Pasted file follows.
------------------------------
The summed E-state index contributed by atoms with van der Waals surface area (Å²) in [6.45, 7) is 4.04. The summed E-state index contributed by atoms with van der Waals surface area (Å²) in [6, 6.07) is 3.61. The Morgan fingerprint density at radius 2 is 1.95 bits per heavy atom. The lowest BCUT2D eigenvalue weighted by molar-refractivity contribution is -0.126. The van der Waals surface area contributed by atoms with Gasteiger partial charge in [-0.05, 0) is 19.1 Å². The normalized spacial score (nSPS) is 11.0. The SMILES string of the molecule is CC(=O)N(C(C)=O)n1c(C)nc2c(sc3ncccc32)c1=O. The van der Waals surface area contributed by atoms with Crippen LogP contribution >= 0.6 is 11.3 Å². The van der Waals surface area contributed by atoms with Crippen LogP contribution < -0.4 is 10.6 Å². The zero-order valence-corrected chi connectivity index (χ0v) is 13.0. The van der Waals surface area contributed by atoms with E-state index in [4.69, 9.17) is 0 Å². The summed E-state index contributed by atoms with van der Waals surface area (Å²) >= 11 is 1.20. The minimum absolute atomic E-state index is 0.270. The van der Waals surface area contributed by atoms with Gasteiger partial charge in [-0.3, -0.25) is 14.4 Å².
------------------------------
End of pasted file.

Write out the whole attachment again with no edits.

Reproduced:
The summed E-state index contributed by atoms with van der Waals surface area (Å²) in [6.45, 7) is 4.04. The summed E-state index contributed by atoms with van der Waals surface area (Å²) in [6, 6.07) is 3.61. The Morgan fingerprint density at radius 2 is 1.95 bits per heavy atom. The lowest BCUT2D eigenvalue weighted by molar-refractivity contribution is -0.126. The van der Waals surface area contributed by atoms with Gasteiger partial charge in [-0.05, 0) is 19.1 Å². The normalized spacial score (nSPS) is 11.0. The SMILES string of the molecule is CC(=O)N(C(C)=O)n1c(C)nc2c(sc3ncccc32)c1=O. The van der Waals surface area contributed by atoms with Crippen LogP contribution >= 0.6 is 11.3 Å². The van der Waals surface area contributed by atoms with Crippen LogP contribution < -0.4 is 10.6 Å². The zero-order valence-corrected chi connectivity index (χ0v) is 13.0. The van der Waals surface area contributed by atoms with E-state index in [4.69, 9.17) is 0 Å². The summed E-state index contributed by atoms with van der Waals surface area (Å²) >= 11 is 1.20. The minimum absolute atomic E-state index is 0.270. The van der Waals surface area contributed by atoms with Gasteiger partial charge in [-0.3, -0.25) is 14.4 Å².